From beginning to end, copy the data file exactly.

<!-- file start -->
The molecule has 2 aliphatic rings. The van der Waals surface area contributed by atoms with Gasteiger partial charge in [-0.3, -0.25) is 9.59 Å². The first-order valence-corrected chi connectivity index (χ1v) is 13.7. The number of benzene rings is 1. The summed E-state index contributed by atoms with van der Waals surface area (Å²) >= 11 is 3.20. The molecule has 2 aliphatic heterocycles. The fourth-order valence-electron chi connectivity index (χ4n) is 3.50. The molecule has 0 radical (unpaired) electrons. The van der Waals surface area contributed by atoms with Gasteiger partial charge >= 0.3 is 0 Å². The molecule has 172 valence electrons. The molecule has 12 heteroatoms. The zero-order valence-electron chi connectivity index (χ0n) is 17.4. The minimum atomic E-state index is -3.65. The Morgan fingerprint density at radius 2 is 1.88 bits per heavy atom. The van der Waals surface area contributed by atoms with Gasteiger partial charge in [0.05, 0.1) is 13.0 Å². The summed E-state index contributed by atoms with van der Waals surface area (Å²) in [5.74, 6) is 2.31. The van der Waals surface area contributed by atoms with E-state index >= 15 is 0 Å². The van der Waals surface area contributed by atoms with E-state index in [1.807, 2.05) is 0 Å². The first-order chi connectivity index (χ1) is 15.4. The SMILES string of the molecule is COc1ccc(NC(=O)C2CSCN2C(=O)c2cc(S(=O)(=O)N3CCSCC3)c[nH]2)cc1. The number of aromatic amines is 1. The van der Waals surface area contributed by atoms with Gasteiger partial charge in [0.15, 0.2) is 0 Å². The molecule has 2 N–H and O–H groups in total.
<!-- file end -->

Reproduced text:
The molecule has 2 aliphatic rings. The van der Waals surface area contributed by atoms with Gasteiger partial charge in [-0.3, -0.25) is 9.59 Å². The first-order valence-corrected chi connectivity index (χ1v) is 13.7. The number of benzene rings is 1. The summed E-state index contributed by atoms with van der Waals surface area (Å²) >= 11 is 3.20. The molecule has 2 aliphatic heterocycles. The fourth-order valence-electron chi connectivity index (χ4n) is 3.50. The molecule has 0 radical (unpaired) electrons. The van der Waals surface area contributed by atoms with Gasteiger partial charge >= 0.3 is 0 Å². The molecule has 172 valence electrons. The molecule has 12 heteroatoms. The zero-order valence-electron chi connectivity index (χ0n) is 17.4. The minimum atomic E-state index is -3.65. The Morgan fingerprint density at radius 2 is 1.88 bits per heavy atom. The van der Waals surface area contributed by atoms with Gasteiger partial charge in [0.05, 0.1) is 13.0 Å². The summed E-state index contributed by atoms with van der Waals surface area (Å²) in [5.74, 6) is 2.31. The van der Waals surface area contributed by atoms with E-state index >= 15 is 0 Å². The van der Waals surface area contributed by atoms with E-state index in [1.807, 2.05) is 0 Å². The first-order chi connectivity index (χ1) is 15.4. The SMILES string of the molecule is COc1ccc(NC(=O)C2CSCN2C(=O)c2cc(S(=O)(=O)N3CCSCC3)c[nH]2)cc1. The number of aromatic amines is 1. The van der Waals surface area contributed by atoms with Gasteiger partial charge in [0.15, 0.2) is 0 Å². The molecule has 2 N–H and O–H groups in total.